Juneteenth sits at the crux of struggle and jubilation, and writer Latria Graham shares how she commemorates and reflects this year.  


I didn’t learn about Juneteenth until I moved to Harlem, New York. Fresh out of college and still struggling to fill in all of the big gaps in African-American history that I knew to be missing from my education, the holiday was absent from my mind and calendar. Then one summer morning when I was on my way to work, I left my apartment on Striver’s Row and was met on the street by a crush of Black bodies walking down the avenue in their Sunday finery even though it was a Friday. 

I stopped at the newsstand on the corner to purchase the paper and asked Mr. Albert what was going on. “Baby girl, it’s Juneteenth,” he told me.

It was that in between time where cell phones didn’t have web browsers, so I had to look the term up on a computer once I got to work. 

In Galveston, Texas, on June 19, 1865, Union general Gordon Granger read federal orders that proclaimed that all previously enslaved people were free. The Emancipation Proclamation had formally freed them in 1863 but the westernmost slave-holding states were late in learning the news, as there were few Union troops in the area to announce and enforce the executive order. Over the years the celebrations have morphed into big community-centered events. Harlem had a Juneteenth parade and Southern cities like Atlanta, Houston, and Galveston, where the commemoration started, are known for their large celebrations.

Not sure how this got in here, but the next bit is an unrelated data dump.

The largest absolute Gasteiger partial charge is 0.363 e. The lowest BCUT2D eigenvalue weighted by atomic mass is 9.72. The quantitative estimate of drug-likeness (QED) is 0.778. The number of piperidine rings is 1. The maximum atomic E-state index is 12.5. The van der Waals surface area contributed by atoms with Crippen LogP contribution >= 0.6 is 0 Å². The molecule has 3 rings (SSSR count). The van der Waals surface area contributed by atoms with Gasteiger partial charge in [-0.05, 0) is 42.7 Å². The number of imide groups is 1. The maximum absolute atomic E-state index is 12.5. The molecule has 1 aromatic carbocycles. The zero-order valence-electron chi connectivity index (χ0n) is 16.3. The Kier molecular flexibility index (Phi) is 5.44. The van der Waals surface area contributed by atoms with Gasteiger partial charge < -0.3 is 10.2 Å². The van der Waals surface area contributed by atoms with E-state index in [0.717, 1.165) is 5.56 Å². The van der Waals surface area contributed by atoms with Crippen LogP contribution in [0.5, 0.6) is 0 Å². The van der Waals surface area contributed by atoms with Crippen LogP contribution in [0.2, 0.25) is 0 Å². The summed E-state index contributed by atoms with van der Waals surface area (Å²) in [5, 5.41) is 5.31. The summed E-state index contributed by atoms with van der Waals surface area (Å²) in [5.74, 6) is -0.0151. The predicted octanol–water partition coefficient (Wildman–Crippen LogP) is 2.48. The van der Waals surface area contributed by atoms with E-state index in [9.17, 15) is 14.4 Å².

Latria Graham with her Father and Brother
From left: Latria Graham, Dennis Graham Jr. (father), and Nicholas Graham (brother) in their produce stand in Spartanburg, South Carolina
| Credit: Courtesy of Latria Graham

Juneteenth sits at the crux of struggle and jubilation. Enslaved people believed systemic dehumanization was behind them and that their resilience would carry them towards a brighter future.

For the last decade, Juneteenth has been that sort of holiday for me—a bit of a marvel, a chance to contemplate the current moment, and a placeholder for hope for the hereafter. This year is different. Between the pandemic and protests, all the events that I looked forward to have been cancelled—rightfully so. As COVID-19 disproportionately affects Black people and the death count due to police brutality and racial violence soars, I wasn’t sure that there was much to celebrate this year. As the pandemic progressed, I worked my way through my cookbooks, searching for a way to understand the current moment, hoping to land on something poignant. It never came.

Food has always been my weapon of choice. Sometimes it’s an olive branch. Other times it is a club—it forces those around me to acknowledge my presence, where I come from, and my history.

Before I ever picked up a pen and called myself a writer, I was well-acquainted with a cast iron pan, and I knew how to cook.

After a week full of Zoom calls my brain was mush, but my heart felt the need to do something. I could not contain my anxiety and my hands were still good, so I decided to cook, to do what I could with what I had in order to turn this uncertainty into a celebration and a teaching moment. This year would be virtual. I was asked to do an Instagram Stories takeover to talk to my Dartmouth 2008 classmates about my life. I decided to tell them about Juneteenth.

I shared my memories of my hometown and the food I decided to cook with my fellow alumni. I posted photos of the shotgun house where my father was born, and how the Grahams moved from being dirt poor to having two Ivy League graduates in the family. It was a backstory I was ashamed of before.

Latria Graham Graduating from Dartmouth Surrounded by Family
From left: Nicholas Graham (brother), Dennis Graham Jr. (father), Latria Graham, Melinda Graham (mother), Karen Corley (aunt), Bill Corley (uncle) at Dartmouth College Graduation in June 2009